I realize that many of you who stumble across this blog may be wondering, “what in the world is encaustics?” So, here is my short explanation:

Encaustic, which means “to burn in,” is, put simply, painting with beeswax. The encaustic medium is made from natural beeswax with hardener, and pigment is added to create the paint. When the wax is melted, it can be spread with brushes and other tools across a surface. Each layer must be fused to the layer beneath it. There are several different heat tools used for fusing layers (the latent pyro in me prefers the propane torch).

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This process of layering wax, fusing, layering, and fusing can be further developed with some pretty neat techniques. Because the wax acts as a binding agent, objects (paper, fabric, and even 3-d objects like buttons) can be embedded under or between layers. The wax can also be carved into, scraped back, or built up to create textures.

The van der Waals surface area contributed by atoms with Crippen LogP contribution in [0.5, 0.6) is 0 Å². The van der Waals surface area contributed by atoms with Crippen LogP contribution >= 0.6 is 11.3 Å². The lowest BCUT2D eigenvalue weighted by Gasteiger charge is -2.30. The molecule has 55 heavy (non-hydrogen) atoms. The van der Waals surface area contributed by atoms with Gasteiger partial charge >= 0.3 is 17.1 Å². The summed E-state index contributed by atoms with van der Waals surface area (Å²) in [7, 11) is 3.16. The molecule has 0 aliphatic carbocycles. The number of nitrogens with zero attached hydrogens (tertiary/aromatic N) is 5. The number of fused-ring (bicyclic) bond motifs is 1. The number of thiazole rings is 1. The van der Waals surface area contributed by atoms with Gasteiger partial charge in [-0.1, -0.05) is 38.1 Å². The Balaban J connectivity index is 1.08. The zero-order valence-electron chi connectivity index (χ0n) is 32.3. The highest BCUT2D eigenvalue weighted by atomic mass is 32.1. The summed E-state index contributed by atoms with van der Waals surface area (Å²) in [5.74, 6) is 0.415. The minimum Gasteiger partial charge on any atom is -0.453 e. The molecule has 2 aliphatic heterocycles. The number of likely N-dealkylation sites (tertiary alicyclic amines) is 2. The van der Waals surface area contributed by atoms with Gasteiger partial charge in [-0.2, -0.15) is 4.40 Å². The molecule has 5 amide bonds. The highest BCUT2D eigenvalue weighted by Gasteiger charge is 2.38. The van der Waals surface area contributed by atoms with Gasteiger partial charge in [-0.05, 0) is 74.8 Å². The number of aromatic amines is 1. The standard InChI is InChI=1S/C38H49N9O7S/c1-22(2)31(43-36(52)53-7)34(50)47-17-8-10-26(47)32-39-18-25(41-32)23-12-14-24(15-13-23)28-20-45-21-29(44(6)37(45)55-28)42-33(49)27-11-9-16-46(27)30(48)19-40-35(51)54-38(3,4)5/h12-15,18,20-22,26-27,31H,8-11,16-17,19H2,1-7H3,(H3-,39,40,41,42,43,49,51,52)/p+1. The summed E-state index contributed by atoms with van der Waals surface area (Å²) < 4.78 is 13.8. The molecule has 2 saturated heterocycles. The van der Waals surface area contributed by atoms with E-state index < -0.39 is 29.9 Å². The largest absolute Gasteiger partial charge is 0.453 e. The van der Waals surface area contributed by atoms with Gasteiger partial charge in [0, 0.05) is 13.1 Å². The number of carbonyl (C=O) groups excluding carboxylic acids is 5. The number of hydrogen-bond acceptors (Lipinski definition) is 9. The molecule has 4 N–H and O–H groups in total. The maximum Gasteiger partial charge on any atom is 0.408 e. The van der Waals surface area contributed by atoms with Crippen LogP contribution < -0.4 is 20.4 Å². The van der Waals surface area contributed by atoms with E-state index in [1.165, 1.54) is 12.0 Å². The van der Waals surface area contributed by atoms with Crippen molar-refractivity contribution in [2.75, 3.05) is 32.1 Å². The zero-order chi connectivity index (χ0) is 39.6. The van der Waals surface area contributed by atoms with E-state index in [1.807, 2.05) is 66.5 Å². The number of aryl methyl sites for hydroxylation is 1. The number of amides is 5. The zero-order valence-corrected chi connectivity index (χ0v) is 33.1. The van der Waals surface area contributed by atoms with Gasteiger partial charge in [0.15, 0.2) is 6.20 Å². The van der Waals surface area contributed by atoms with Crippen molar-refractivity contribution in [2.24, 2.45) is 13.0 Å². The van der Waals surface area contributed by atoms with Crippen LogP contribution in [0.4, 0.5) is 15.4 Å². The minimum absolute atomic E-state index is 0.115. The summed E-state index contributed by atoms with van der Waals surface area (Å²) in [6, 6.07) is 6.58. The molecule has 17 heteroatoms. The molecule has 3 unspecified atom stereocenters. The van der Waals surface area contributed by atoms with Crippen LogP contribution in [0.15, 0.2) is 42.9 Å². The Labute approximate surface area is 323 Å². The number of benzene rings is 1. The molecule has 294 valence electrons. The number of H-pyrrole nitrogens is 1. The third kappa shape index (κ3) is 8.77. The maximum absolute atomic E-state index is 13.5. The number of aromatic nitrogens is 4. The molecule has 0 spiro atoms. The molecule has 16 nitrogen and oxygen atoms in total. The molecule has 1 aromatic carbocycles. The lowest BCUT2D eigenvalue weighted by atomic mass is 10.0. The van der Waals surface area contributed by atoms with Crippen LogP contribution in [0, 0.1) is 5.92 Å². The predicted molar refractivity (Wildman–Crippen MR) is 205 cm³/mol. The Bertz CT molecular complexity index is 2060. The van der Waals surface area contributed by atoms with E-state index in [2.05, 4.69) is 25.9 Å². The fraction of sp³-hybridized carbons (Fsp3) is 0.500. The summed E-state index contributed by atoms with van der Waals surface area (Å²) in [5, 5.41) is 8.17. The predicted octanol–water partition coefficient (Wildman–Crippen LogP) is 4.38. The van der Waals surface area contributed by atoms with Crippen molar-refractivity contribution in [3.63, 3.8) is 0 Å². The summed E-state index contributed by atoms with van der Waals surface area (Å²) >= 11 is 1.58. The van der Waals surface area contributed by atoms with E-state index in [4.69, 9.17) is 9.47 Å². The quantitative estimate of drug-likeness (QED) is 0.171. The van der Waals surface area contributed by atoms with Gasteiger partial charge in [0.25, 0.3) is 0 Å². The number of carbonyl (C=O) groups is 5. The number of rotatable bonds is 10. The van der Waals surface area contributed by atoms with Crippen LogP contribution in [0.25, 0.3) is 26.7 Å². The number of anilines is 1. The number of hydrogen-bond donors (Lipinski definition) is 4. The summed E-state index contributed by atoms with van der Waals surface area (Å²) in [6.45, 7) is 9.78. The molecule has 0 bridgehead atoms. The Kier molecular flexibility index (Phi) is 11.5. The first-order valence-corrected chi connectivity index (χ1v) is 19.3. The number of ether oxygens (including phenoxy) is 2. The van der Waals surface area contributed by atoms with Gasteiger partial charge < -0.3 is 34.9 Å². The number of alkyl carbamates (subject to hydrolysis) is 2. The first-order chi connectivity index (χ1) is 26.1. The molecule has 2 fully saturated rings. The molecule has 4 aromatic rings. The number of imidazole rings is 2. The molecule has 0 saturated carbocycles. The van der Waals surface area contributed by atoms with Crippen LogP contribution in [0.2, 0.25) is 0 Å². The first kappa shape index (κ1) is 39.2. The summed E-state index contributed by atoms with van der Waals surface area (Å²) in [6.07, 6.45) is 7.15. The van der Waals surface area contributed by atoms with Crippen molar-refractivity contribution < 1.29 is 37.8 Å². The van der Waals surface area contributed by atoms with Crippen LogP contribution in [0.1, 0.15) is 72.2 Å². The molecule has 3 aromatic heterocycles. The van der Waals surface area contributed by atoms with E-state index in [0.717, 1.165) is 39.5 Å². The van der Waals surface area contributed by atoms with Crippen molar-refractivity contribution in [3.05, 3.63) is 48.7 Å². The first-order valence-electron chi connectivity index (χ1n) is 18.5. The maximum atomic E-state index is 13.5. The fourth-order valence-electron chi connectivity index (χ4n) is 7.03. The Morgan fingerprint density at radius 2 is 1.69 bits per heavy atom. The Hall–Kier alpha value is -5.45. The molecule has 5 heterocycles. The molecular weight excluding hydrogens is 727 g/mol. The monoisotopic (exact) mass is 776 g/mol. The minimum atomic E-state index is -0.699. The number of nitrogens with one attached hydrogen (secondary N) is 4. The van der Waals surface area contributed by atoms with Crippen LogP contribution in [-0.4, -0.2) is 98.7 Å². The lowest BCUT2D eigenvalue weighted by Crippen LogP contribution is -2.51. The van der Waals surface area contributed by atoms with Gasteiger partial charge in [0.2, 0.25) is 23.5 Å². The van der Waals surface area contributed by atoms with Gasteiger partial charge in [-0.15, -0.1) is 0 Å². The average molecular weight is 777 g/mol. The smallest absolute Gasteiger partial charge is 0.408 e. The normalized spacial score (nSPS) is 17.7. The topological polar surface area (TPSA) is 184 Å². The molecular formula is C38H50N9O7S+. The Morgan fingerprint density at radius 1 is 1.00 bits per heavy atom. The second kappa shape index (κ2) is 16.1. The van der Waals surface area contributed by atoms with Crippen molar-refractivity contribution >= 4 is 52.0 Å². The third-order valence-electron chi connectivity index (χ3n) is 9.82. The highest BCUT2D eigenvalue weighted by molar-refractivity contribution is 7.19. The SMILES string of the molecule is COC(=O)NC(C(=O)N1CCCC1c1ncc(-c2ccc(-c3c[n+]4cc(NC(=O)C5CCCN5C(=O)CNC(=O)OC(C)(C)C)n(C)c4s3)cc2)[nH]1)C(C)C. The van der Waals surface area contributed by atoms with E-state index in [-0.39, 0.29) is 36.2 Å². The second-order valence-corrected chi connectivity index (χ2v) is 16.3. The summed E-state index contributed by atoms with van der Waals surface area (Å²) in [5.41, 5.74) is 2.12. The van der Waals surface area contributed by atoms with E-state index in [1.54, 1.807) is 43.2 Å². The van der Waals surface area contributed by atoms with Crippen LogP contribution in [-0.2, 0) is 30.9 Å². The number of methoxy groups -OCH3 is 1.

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My favorite part about encaustics is how versatile it can be; encaustic artwork spans a wide range of styles and approaches. One of the first artists to bring encaustic to prominence in the art world was Jasper Johns. Thanks to his work, encaustic is on the rise, and more and more people are trying out this fascinating medium. For more information on encaustic painting, I would recommend Joanne Mattera’s The Art of Encaustic Painting.

If you are in the Indianapolis area and are interested in learning how to paint with encaustic, I am available for private lessons or workshops (see how to contact me here).

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